Jill DeWit:                            Oh, you yell at people over this?

Steven Butala:                   Yeah.

Jill DeWit:                            Create yourself a checklist and follow your steps. Have it done, in a perfect world, the day the signing is happening.

Steven Butala:                   Pre market it even before you open it.

Jill DeWit:                            Have it ready to go.

Steven Butala:                   Coming soon.

Jill DeWit:                            So the day they sign it, you can push the button that it’s available to sell, and hopefully by the time you get the deed back it is sold. ‘Cause sometimes that happens. What’d you want to add?

Steven Butala:                   The whole premise that Jill and I built Land Academy on, we built it on this concept. If you know how to buy undervalued real estate, that’s the end of the sentence. If I have to explain why buying cheap property is valuable or how to sell it, or if we have to sit down and really talk about selling property that is undervalued and priced right, there’s something really wrong.

Jill DeWit:                            Right. It speaks for itself.

Steven Butala:                   No one has ever, in the history of members or nonmembers, of the bajillions of questions we get on or in any given day either one of us get or our staff gets, this question has never come up, never. “How do you guys buy undervalued property? How do I buy, after being in the program, I still don’t understand how to buy undervalued property? How do you do acquisitions that make sense?”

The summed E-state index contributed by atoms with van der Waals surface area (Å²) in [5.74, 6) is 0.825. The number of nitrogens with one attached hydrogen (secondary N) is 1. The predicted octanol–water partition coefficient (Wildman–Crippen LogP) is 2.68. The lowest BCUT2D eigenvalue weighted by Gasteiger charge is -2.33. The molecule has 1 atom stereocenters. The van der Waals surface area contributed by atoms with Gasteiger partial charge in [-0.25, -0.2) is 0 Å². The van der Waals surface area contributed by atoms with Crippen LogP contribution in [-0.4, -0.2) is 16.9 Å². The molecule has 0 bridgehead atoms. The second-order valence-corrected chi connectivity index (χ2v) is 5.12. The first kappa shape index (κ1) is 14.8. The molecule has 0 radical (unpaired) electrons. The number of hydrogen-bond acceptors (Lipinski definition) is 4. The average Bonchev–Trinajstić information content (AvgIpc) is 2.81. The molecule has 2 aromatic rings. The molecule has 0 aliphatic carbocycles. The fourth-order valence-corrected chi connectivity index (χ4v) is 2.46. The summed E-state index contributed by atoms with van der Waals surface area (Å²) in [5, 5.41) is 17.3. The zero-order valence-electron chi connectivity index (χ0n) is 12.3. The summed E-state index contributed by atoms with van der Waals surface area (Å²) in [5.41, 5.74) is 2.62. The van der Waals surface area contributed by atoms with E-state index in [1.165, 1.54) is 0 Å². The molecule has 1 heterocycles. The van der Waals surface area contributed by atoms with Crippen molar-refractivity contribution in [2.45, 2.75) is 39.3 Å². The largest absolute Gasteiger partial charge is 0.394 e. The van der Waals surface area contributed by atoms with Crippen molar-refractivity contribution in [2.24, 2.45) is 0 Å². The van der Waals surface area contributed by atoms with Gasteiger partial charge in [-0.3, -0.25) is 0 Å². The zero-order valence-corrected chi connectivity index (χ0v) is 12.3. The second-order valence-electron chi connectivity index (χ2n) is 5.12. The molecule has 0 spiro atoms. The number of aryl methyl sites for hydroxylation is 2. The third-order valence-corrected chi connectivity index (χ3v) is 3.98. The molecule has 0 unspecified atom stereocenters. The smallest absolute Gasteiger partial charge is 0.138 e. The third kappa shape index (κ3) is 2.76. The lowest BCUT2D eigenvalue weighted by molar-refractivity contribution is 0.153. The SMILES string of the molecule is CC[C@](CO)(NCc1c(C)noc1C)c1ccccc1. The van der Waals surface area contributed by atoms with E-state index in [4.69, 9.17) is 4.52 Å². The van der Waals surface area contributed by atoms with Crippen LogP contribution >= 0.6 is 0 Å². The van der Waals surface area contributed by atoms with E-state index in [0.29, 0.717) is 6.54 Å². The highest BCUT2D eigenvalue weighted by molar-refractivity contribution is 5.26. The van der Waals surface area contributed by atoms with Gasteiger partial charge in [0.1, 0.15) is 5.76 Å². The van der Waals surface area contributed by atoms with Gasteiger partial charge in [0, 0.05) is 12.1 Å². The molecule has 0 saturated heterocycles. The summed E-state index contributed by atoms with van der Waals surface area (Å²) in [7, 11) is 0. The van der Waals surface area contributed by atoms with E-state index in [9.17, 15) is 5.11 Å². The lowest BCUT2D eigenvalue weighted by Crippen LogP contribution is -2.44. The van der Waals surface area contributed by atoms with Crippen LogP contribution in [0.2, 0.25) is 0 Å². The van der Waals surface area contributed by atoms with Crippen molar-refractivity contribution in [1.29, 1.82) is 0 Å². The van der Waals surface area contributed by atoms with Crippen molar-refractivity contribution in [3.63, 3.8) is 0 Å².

No one’s ever asked me that.

Jill DeWit:                            Correct, because we know that. We cover that, we share that.

Steven Butala:                   But we get too many questions about selling it.

Jill DeWit:                            And it’s easy.

Steven Butala:                   And the answer’s never been, “Oh, you paid too much.” It’s always been, this: You’re just not trying hard enough to sell it.

If you listened to yesterday’s show, or maybe it was two days ago, if you’re having trouble selling real estate it’s ’cause it’s not at the top of your list. You’re an acquisition person, not a salesperson. I’m very familiar with that ’cause I am an acquisition person and am lucky enough to be with a partner that’s a sales person.

Jill DeWit:                            That happens.

Steven Butala:                   If you’re like that, find yourself a sales partner.

Jill DeWit:                            There you go. I love it.

Steven Butala:                   Was that ranty enough?

Jill DeWit:                            No, it was good. Great job.

Steven Butala:                   Well, you’ve done it again. You’ve spent another 15 minutes or so listening to the Land Academy Show, join us next time, where we discuss finding your zen investor inside yourself.

Jill DeWit:                            Oh my goodness.

Steven Butala:                   That’s a topic for you, sweetheart.

Jill DeWit:                            That’s going to be funny. And we answer your questions posted on It is our own online community and it is free.

Steven Butala:                   You are not alone in your real estate ambition.

Jill DeWit:                            Where’d you come up with that topic?

Steven Butala:                   Which one? The zen one?

Jill DeWit:                            Yeah.

Steven Butala:                   You know what? We talk about real estate all the time, we have to talk about something else. And because you have your zen investor all aligned perfectly.

Jill DeWit:                            Thank you, sweetheart. I spend time every day spend time to connect with my inner self, my inner land selling and buying self. It’s very important. It’s a very spiritual thing. I meditate on it every day. We’ll cover it. We’ll cover it all.

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Jill DeWit:                            And inspiration

Steven Butala:                   To buy undervalued property.